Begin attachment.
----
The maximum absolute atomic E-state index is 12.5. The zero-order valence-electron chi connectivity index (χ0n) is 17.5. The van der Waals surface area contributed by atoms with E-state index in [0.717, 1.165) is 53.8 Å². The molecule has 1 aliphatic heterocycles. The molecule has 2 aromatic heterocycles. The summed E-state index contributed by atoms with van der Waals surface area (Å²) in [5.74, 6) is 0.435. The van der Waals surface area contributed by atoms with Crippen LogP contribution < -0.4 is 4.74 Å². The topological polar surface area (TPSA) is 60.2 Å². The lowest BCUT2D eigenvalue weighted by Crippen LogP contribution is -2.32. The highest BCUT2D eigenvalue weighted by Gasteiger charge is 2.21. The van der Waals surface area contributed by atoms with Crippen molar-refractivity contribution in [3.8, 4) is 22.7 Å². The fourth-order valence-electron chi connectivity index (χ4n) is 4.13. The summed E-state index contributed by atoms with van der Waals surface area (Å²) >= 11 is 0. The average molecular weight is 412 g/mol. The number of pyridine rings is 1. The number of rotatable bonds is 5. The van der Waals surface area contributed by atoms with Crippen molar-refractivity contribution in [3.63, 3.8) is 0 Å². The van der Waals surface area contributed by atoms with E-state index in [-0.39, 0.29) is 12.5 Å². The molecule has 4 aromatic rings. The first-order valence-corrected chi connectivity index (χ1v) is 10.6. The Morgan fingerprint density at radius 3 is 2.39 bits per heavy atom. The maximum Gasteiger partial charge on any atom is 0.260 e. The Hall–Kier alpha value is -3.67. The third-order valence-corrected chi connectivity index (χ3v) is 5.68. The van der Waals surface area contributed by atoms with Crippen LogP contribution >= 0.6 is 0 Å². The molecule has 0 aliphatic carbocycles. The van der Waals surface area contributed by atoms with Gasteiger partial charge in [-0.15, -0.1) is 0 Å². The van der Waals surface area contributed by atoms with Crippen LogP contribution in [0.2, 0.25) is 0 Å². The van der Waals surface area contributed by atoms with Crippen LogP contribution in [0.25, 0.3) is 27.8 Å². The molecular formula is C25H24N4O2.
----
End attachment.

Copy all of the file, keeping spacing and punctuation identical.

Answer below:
The maximum absolute atomic E-state index is 12.5. The zero-order valence-electron chi connectivity index (χ0n) is 17.5. The van der Waals surface area contributed by atoms with E-state index in [0.717, 1.165) is 53.8 Å². The molecule has 1 aliphatic heterocycles. The molecule has 2 aromatic heterocycles. The summed E-state index contributed by atoms with van der Waals surface area (Å²) in [5.74, 6) is 0.435. The van der Waals surface area contributed by atoms with Crippen LogP contribution < -0.4 is 4.74 Å². The topological polar surface area (TPSA) is 60.2 Å². The lowest BCUT2D eigenvalue weighted by Crippen LogP contribution is -2.32. The highest BCUT2D eigenvalue weighted by Gasteiger charge is 2.21. The van der Waals surface area contributed by atoms with Crippen molar-refractivity contribution in [3.8, 4) is 22.7 Å². The fourth-order valence-electron chi connectivity index (χ4n) is 4.13. The summed E-state index contributed by atoms with van der Waals surface area (Å²) >= 11 is 0. The average molecular weight is 412 g/mol. The number of pyridine rings is 1. The number of rotatable bonds is 5. The van der Waals surface area contributed by atoms with Crippen molar-refractivity contribution in [3.63, 3.8) is 0 Å². The van der Waals surface area contributed by atoms with E-state index in [-0.39, 0.29) is 12.5 Å². The molecule has 4 aromatic rings. The first-order valence-corrected chi connectivity index (χ1v) is 10.6. The Morgan fingerprint density at radius 3 is 2.39 bits per heavy atom. The maximum Gasteiger partial charge on any atom is 0.260 e. The Hall–Kier alpha value is -3.67. The third-order valence-corrected chi connectivity index (χ3v) is 5.68. The van der Waals surface area contributed by atoms with Crippen LogP contribution >= 0.6 is 0 Å². The molecule has 0 aliphatic carbocycles. The van der Waals surface area contributed by atoms with Gasteiger partial charge in [-0.15, -0.1) is 0 Å². The van der Waals surface area contributed by atoms with Crippen LogP contribution in [0.2, 0.25) is 0 Å². The van der Waals surface area contributed by atoms with Crippen LogP contribution in [0.25, 0.3) is 27.8 Å². The molecular formula is C25H24N4O2.